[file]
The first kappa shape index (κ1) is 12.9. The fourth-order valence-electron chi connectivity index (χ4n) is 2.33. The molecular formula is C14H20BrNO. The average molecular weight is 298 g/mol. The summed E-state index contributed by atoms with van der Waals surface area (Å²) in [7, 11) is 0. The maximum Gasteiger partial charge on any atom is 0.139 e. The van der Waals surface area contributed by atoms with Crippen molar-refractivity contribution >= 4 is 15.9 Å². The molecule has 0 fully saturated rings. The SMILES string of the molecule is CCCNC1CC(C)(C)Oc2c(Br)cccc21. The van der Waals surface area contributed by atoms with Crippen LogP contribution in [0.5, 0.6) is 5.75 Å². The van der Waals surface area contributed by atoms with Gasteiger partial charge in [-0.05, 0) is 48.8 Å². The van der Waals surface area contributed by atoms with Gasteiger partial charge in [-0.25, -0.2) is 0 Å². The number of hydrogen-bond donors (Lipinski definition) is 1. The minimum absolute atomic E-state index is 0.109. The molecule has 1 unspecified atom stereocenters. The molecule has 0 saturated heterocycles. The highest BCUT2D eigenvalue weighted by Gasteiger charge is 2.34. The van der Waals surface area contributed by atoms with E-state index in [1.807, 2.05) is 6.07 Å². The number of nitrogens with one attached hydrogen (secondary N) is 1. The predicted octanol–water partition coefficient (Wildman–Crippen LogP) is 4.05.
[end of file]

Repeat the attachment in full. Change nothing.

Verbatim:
The first kappa shape index (κ1) is 12.9. The fourth-order valence-electron chi connectivity index (χ4n) is 2.33. The molecular formula is C14H20BrNO. The average molecular weight is 298 g/mol. The summed E-state index contributed by atoms with van der Waals surface area (Å²) in [7, 11) is 0. The maximum Gasteiger partial charge on any atom is 0.139 e. The van der Waals surface area contributed by atoms with Crippen molar-refractivity contribution >= 4 is 15.9 Å². The molecule has 0 fully saturated rings. The SMILES string of the molecule is CCCNC1CC(C)(C)Oc2c(Br)cccc21. The van der Waals surface area contributed by atoms with Crippen LogP contribution in [0.5, 0.6) is 5.75 Å². The van der Waals surface area contributed by atoms with Gasteiger partial charge in [-0.05, 0) is 48.8 Å². The van der Waals surface area contributed by atoms with Gasteiger partial charge in [-0.25, -0.2) is 0 Å². The number of hydrogen-bond donors (Lipinski definition) is 1. The minimum absolute atomic E-state index is 0.109. The molecule has 1 unspecified atom stereocenters. The molecule has 0 saturated heterocycles. The highest BCUT2D eigenvalue weighted by Gasteiger charge is 2.34. The van der Waals surface area contributed by atoms with E-state index in [1.807, 2.05) is 6.07 Å². The number of nitrogens with one attached hydrogen (secondary N) is 1. The predicted octanol–water partition coefficient (Wildman–Crippen LogP) is 4.05.